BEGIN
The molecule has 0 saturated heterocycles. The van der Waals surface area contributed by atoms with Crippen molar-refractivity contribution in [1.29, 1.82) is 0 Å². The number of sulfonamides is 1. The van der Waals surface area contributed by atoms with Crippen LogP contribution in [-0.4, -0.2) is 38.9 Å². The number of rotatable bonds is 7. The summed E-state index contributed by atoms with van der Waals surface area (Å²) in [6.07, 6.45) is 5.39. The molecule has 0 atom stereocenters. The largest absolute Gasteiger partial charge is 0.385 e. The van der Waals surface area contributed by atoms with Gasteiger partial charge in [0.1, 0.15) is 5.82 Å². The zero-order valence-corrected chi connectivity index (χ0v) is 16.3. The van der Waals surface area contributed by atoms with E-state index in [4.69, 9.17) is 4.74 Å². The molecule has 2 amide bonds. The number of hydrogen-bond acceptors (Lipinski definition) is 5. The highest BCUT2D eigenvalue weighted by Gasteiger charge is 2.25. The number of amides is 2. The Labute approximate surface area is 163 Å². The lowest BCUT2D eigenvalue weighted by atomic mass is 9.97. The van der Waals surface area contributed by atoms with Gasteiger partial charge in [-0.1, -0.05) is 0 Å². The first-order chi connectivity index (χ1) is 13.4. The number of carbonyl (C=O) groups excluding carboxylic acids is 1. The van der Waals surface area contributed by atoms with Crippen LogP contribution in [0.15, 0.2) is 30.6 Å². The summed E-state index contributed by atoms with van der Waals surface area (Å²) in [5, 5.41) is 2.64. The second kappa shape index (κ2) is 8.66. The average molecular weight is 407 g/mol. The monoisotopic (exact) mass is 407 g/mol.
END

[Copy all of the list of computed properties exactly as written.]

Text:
The molecule has 0 saturated heterocycles. The van der Waals surface area contributed by atoms with Crippen molar-refractivity contribution in [1.29, 1.82) is 0 Å². The number of sulfonamides is 1. The van der Waals surface area contributed by atoms with Crippen LogP contribution in [-0.4, -0.2) is 38.9 Å². The number of rotatable bonds is 7. The summed E-state index contributed by atoms with van der Waals surface area (Å²) in [6.07, 6.45) is 5.39. The molecule has 0 atom stereocenters. The largest absolute Gasteiger partial charge is 0.385 e. The van der Waals surface area contributed by atoms with Gasteiger partial charge in [0.1, 0.15) is 5.82 Å². The zero-order valence-corrected chi connectivity index (χ0v) is 16.3. The van der Waals surface area contributed by atoms with E-state index in [4.69, 9.17) is 4.74 Å². The molecule has 2 amide bonds. The number of hydrogen-bond acceptors (Lipinski definition) is 5. The highest BCUT2D eigenvalue weighted by Gasteiger charge is 2.25. The number of amides is 2. The Labute approximate surface area is 163 Å². The lowest BCUT2D eigenvalue weighted by atomic mass is 9.97. The van der Waals surface area contributed by atoms with Gasteiger partial charge in [-0.1, -0.05) is 0 Å². The first-order chi connectivity index (χ1) is 13.4. The number of carbonyl (C=O) groups excluding carboxylic acids is 1. The van der Waals surface area contributed by atoms with Crippen LogP contribution in [0.15, 0.2) is 30.6 Å². The summed E-state index contributed by atoms with van der Waals surface area (Å²) in [5, 5.41) is 2.64. The second kappa shape index (κ2) is 8.66. The average molecular weight is 407 g/mol. The monoisotopic (exact) mass is 407 g/mol.